11 May 2019
Dear Minister O’Regan;
RE: First Nations in Treaty 2 Territory (FNiT2T) Government & Bill C-92, An Act Respecting First Nation, Metis and Inuit Children and Youth
As you are aware, the First Nations in Treaty 2 Territory (FNiT2T) is a First Nation collective that serves to assist to reclaim our original sovereignty and self-determination within our original lands and natural resources territory-base as is mapped out geographically as “Treaty 2”.
Canada is vested with the delivery of Treaty obligations. Canada is also vested with carrying out ongoing dialogue on behalf of the Crown with regard to Crown actions that potentially and/or actually impact our sovereign inherent and treaty rights.
We are pleased that your Ministry reached out to FNiT2T this past week requesting our position on the federal child welfare Bill C-92 and the offer to meet. Although political representative organizations exist in Manitoba and Ottawa, we assert that no other entity speaks on behalf of the FNiT2T government unless we have provided that direction, this includes child and family well-being of FNiT2T.
FNiT2T are moving forward with or without external legislation. As an independent government we must meaningfully participate in the drafting of legislation that impacts our inherent sovereignty. Colonial legal traditions are vastly different from ours and we should not be asked to be put in a position of vocally supporting these processes that do not include our legal traditions. That would reduce us to the role of agency and this is not who FNiT2T are.
We are aware that the timing of the passage of Bill C-92 is a time sensitive matter and we look forward to meeting with you at your earliest convenience. In advance of our proposed meeting, we invite you to learn more about the FNiT2T by visiting our website: treaty2.com.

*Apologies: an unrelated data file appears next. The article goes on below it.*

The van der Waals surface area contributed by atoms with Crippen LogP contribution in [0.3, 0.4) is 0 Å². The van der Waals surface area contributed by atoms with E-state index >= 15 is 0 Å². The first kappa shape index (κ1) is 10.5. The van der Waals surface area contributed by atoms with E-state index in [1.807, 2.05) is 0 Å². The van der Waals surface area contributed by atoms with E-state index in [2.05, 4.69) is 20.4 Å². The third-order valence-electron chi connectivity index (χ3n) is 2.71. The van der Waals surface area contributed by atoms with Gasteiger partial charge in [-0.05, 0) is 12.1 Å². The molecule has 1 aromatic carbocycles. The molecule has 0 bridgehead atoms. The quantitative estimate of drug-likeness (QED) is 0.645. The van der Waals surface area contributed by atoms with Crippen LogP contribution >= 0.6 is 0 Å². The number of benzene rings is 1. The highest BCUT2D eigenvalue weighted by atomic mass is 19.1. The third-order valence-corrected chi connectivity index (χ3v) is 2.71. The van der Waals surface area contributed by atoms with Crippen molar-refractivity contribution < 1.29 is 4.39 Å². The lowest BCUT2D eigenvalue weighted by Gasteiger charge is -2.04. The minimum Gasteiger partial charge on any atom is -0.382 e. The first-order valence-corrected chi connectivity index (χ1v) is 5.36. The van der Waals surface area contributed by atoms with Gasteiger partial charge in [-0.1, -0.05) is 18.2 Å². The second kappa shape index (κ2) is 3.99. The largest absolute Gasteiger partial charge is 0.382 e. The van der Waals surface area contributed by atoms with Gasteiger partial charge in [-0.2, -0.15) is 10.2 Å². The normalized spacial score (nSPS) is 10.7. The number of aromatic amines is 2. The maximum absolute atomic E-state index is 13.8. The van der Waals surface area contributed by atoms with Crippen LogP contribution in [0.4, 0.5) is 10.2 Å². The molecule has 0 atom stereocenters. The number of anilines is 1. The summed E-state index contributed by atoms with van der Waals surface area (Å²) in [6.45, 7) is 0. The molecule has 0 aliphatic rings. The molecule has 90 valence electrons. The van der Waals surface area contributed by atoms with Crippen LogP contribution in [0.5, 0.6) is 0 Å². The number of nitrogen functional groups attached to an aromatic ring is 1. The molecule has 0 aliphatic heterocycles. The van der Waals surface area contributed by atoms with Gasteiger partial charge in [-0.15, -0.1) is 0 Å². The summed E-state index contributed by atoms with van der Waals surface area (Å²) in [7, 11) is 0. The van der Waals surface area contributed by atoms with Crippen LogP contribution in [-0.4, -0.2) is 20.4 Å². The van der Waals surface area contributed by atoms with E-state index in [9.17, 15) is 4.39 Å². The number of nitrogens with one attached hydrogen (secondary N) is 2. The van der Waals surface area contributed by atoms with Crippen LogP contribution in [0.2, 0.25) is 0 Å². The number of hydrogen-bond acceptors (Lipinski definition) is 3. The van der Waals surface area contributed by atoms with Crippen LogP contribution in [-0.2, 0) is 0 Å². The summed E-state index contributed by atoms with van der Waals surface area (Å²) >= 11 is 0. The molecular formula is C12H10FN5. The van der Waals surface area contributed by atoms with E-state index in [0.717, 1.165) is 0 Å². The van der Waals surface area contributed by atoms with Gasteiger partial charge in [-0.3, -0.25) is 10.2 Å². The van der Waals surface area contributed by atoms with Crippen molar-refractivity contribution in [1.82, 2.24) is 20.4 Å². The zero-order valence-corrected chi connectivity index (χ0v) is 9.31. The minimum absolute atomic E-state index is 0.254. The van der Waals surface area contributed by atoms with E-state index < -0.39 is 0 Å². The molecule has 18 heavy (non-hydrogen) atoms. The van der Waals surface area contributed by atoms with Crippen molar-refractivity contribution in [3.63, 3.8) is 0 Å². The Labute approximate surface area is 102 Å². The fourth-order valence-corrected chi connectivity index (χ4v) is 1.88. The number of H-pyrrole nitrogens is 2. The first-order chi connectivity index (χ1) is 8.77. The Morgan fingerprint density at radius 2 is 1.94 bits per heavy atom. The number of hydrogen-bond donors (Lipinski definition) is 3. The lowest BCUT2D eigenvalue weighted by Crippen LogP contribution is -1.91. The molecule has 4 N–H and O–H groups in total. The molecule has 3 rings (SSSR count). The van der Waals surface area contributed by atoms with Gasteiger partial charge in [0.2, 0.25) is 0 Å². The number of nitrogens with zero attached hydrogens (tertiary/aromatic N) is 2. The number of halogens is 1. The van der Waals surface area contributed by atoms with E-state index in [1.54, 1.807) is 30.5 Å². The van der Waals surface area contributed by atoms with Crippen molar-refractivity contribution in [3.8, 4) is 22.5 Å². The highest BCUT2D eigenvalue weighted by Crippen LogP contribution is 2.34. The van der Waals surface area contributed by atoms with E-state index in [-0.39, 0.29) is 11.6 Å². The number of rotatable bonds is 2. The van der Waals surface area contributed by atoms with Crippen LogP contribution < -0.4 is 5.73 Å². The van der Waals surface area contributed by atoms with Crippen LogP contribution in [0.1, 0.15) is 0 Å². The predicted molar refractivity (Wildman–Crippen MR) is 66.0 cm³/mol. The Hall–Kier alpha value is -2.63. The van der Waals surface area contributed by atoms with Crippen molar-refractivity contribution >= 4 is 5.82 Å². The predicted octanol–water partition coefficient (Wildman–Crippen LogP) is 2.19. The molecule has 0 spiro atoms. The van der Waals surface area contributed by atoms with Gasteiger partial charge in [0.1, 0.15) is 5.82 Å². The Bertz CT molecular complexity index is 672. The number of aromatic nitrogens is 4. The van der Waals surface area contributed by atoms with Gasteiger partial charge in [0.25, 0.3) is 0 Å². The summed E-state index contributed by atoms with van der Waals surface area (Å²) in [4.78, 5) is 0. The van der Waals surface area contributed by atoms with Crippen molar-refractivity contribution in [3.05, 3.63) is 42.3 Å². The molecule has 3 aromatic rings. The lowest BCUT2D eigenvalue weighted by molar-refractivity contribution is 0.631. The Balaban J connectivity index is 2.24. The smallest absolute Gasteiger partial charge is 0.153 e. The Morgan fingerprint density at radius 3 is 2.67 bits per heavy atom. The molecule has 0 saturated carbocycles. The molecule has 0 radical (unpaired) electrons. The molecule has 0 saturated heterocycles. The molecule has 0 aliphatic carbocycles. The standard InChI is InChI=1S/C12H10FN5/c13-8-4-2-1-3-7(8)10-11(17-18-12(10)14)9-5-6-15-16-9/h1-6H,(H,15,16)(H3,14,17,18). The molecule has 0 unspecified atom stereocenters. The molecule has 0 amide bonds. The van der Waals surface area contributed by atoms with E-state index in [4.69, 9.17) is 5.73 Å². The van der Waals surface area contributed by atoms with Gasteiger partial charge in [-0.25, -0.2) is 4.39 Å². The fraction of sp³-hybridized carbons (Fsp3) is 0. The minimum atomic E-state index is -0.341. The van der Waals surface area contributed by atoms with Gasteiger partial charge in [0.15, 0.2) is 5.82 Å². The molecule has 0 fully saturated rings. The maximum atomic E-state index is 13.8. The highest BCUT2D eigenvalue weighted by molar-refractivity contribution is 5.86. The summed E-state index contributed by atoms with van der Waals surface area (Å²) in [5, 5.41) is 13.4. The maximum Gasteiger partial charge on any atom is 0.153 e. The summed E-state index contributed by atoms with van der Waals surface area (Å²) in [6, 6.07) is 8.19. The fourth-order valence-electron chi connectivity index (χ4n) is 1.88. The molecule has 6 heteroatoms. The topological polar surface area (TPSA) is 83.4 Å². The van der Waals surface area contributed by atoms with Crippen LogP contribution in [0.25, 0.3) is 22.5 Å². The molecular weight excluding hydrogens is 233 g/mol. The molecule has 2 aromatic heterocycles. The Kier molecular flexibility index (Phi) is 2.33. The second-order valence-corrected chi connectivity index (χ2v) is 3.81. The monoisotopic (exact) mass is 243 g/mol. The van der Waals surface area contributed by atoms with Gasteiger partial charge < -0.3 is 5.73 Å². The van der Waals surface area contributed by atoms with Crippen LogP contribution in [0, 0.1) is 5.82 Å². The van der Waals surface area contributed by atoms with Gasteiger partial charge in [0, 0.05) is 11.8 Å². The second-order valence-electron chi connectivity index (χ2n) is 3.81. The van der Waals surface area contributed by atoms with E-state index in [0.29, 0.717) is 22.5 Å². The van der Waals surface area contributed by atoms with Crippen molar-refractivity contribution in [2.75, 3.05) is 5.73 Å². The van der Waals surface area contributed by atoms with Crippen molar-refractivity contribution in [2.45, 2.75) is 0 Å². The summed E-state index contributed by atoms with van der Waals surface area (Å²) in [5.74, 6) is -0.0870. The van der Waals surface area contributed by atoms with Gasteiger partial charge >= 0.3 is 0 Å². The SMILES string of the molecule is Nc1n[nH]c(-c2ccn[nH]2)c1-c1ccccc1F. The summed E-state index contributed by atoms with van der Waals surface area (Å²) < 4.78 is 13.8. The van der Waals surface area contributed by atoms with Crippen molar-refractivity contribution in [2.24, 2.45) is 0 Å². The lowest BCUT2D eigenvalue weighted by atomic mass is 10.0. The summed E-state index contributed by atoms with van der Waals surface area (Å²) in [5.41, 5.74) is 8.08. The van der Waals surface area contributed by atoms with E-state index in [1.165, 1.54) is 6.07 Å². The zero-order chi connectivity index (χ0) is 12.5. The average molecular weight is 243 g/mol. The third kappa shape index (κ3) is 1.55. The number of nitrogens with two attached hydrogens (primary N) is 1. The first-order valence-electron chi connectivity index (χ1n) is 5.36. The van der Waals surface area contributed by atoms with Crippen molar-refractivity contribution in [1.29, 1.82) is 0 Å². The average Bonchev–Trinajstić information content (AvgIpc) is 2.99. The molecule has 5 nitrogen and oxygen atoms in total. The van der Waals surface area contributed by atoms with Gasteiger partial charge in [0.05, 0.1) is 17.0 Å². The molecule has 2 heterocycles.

Law development is a mandated priority for FNiT2T, however, our children are the first priority and the state of child welfare within our territory is a state of emergency that must be addressed immediately due (but not limited to), the:
- high number of FNiT2T children in care (6000 of FNiT2T children);
- provincial apprehension model in place;
- ‘birth alerts’ and apprehension at hospitals (inadequate planning and communication with expectant mother);
- lack of a positive working relationship with CFS agencies in order to achieve the best outcome for the child and the family;
- intergenerational determinants impacting child welfare policy (assessment and approval process of alternative child placement requirements such as using previous child protection involvement to deny a potential placement);
- need to create alternative measures based on apprehension as a last resort;
- negative outcomes of placement of children outside of family and FNiT2T;
- displacement of families outside of FNiT2T (secondary impact – homelessness of parent(s);
- placement of children in non-FNiT2T and non-First Nation homes (disruption or denial of way of life, culture, identity and language);
- lack of access to advocacy services at the FNiT2T (First Nations based);
- lack of access to legal services (ie: representation provided only if parent(s) will be successful);
- lack of programs and services (First Nations based);
- reunification approaches need culturally appropriate plans (children are still having visits with their parent(s) in office boardrooms or hotel rooms); and
- family focused support to keep the family together where possible.
As the Government for the First Nation in Treaty 2 Territory, we will continue to offer our peace and friendship as we did to the Crown representative at time of the Treaty and look forward to engaging in timely discussions as targeted deadline are sought out regarding Bill C-92.
Last modified: May 13, 2019